The stuff dreams are made of

While this is the pivotal quote from the movie “Maltese Falcon,” this movie will not be mentioned further. The quote is germane as I am remembering various beautiful actresses in movie roles in which they looked most appealing, at least to me.

Michelle Pfeiffer in “The Fabulous Baker Boys” who is a favorite actress of mine

Nicole Kidman in “Cold Mountain” where she would take your breath away

Ingrid Bergman in “Casablanca” whose beautiful sadness made you pine for her

Isabella Rossellini in “Cousins” as she reminds me of how beautiful her mother was in “Casablanca”

Jean Seberg in “Paint your Wagon” who looked and sang better than her two husbands

Jane Seymour in “Somewhere in Time”  for whom you would also want to travel back in time

Katherine Ross in “Butch Cassidy and the Sundance Kid” especially during one of the most sensuous foreplay movie scenes

Teri Hatcher in “Tomorrow Never Dies” as my favorite Bond actress who I became infatuated with as Lois Lane on TV

Kathleen Turner in “Body Heat” where the verbal foreplay when she and William Hurt’s character first meet is scintillating – of course the other foreplay is memorable

Jacqueline Bissett in “The Deep” where the wet T-shirt contest may have been born and was very impactful on this teen boy

Jessica Lange in the remake of “The Postman Always Rings a Twice” where need and want become the same thing

Catherine McCormack in “Braveheart” where you mourn her loss as did William Wallace

I am leaving so many actresses out, so I would love to hear your favorites. Also, commenters are welcome to mention actors that float your boat.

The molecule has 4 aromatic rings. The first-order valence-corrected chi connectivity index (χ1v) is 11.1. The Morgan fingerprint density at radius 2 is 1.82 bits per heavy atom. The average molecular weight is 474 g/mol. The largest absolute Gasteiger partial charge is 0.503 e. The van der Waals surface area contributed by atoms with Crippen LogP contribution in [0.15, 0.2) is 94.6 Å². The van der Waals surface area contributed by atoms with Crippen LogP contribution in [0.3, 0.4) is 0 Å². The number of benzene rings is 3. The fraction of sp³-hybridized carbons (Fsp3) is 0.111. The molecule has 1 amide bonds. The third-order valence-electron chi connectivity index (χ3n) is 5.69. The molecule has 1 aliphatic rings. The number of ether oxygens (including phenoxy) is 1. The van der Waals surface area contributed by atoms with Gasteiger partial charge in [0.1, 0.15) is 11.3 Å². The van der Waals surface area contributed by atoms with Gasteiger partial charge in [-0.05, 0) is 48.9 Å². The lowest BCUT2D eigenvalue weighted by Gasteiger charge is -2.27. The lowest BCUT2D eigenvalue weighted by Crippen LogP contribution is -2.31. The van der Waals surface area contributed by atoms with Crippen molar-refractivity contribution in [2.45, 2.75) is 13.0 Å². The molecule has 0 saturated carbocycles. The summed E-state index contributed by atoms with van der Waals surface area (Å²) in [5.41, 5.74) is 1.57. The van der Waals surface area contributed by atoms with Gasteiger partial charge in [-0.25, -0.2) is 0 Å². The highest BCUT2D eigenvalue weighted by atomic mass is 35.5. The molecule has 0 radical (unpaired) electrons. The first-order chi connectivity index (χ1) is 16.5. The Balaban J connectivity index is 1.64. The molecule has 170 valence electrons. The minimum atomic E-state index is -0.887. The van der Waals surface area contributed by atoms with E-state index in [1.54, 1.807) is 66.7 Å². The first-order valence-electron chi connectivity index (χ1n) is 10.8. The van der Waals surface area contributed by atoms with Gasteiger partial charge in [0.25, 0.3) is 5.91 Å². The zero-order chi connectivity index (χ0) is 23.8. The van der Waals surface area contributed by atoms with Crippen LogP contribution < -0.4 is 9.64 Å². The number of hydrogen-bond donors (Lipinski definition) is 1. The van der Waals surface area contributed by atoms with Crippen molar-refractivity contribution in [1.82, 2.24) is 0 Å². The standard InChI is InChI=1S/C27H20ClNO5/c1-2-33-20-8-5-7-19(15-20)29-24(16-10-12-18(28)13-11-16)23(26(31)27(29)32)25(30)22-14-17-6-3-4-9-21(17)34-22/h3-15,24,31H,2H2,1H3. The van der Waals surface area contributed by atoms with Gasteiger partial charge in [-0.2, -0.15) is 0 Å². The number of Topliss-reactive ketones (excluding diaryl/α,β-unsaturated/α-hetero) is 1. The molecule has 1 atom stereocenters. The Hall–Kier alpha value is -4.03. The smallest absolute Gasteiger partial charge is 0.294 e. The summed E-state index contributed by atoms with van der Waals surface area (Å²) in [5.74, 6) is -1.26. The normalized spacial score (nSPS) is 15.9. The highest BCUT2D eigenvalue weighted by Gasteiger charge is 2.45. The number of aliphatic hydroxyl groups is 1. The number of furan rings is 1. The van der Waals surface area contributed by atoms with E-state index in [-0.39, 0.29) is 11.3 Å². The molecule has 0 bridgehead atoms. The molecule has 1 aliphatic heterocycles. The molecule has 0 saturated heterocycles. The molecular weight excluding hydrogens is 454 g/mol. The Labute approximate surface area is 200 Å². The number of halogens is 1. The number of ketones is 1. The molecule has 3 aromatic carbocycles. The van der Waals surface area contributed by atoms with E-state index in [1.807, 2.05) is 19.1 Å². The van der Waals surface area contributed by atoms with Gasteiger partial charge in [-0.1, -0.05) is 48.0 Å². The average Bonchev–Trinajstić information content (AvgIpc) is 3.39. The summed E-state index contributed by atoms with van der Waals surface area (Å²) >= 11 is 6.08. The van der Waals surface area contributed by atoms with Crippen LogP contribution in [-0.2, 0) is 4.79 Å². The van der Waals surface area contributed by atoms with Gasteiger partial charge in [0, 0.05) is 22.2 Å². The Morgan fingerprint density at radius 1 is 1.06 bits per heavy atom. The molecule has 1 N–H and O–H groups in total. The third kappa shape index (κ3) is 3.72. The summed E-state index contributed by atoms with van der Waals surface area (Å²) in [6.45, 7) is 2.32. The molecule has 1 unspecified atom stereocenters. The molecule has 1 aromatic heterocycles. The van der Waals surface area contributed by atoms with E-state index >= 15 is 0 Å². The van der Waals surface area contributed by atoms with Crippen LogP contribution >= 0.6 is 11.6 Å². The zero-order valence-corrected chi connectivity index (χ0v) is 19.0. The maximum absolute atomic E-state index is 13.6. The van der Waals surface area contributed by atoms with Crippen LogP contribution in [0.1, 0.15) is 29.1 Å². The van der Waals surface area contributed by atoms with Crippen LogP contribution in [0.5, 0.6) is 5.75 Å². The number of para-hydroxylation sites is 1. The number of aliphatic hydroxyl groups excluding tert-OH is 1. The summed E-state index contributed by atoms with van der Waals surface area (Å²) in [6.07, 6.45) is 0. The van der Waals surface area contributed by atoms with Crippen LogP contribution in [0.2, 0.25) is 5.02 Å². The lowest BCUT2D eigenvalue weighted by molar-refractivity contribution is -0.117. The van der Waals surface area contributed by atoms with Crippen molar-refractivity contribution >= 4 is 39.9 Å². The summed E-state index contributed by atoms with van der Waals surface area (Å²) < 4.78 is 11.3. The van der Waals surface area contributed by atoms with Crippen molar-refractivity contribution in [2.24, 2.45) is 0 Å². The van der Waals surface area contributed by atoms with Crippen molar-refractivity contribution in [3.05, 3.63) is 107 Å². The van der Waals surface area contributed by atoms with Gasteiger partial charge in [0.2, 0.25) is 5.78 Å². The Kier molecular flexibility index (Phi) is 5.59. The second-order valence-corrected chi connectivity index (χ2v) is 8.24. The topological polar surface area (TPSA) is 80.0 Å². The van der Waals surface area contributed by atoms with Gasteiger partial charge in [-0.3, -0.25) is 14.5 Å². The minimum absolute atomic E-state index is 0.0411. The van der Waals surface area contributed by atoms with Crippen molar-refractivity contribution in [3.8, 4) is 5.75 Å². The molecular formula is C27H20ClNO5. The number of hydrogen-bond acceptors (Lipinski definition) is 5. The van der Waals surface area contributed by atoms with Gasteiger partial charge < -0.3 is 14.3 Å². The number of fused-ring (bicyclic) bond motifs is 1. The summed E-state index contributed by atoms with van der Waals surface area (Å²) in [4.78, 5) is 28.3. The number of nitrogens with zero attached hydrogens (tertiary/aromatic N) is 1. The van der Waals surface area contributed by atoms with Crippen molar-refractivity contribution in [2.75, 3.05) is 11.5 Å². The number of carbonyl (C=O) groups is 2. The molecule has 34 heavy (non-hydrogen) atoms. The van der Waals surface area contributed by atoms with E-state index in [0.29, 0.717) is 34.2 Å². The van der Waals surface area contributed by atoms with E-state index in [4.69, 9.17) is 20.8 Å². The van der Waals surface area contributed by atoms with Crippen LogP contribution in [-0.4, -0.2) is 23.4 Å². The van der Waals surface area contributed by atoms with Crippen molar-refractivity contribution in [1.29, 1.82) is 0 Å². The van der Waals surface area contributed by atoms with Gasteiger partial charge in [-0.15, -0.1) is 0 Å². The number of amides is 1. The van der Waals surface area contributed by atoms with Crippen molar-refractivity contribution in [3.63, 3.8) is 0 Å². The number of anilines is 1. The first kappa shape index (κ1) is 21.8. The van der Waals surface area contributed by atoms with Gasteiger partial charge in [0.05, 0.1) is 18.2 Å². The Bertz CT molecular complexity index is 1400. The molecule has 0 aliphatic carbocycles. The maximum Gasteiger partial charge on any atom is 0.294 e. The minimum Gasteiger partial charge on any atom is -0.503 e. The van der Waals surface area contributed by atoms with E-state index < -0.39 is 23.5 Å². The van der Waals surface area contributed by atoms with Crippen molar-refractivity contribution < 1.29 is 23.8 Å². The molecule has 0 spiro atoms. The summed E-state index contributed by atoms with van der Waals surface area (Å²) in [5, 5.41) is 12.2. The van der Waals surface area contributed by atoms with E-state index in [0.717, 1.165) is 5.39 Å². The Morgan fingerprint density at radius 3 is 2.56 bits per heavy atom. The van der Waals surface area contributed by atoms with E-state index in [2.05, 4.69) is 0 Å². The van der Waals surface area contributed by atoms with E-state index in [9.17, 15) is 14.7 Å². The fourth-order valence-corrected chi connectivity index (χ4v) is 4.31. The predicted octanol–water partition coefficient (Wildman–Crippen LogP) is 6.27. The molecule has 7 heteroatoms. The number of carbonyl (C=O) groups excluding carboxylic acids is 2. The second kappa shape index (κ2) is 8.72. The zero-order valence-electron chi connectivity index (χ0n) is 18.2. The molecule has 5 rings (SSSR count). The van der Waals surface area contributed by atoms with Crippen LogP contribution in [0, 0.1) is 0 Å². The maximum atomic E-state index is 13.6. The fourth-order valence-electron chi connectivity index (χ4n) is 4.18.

John Barry – the man behind the soundtrack of our lives

Many do not know the name of John Barry Prendergast who was born in York, England in 1933. More know him by his first two names, but when he died in 2011, I would wager the average person on the street would not know his name or what he did for us. He made his music our music by composing some of the most memorable movie scores. Mind you, these movies would have been good without his contribution, but the memories we have of them are significantly flavored by his contributions. So much, when we hear the beautiful music he wrote, we are transported to the movie. That is magical.

His most known piece is probably the theme from James Bond. He wrote music for eleven of the Bond movies starting with the very first one, “Dr. No.” Yet, that piece, while memorable, pales in comparison to the music he wrote for movies like “Out of Africa,” for which he won one of his five Academy Awards. The scenery, story and acting that make this movie memorable are leveraged by the, at times, exhilarating and, at times, reverent music he wrote. I cannot listen to his music without thinking of Robert Redford and Meryl Streep’s characters flying over the African tundra.

Yet, his first African score landed him two Oscars, the fantastic “Born Free.” Both the title song and movie score are as magnificent as his later “Out of Africa” work. He also won Oscars for two very different movies, “The Lion in Winter,” which starred Peter O’Toole as Henry II, and “Dances with Wolves,” with Kevin Costner. The latter movie is not unlike his Africa themes, as he is at is best when capturing beautiful vistas with a great story and time.

While he wrote many other scores, one that resonates with my wife and me is “Somewhere in Time,” with Jane Seymour and Christopher Reeve. The story is enchanting and we fall in love with Jane Seymour just as Reeve’s character did in the movie, leading him to travel back in time. Yet, the music makes what could have been a cheesy story a classic in our view. It takes us from the present to the enchanting past, so much that the Grand Hotel, where it was filmed has “Somewhere in Time” gatherings throughout the year. One of my best Valentine’s Day presents was to give my wife the soundtrack to this movie.

If you get a chance, order these soundtracks or some compilation of his music. It is well worth the listen and, if you enjoys these movies, you will enjoy revisiting them through Barry’s music. It might make a great Valentine’s Day present.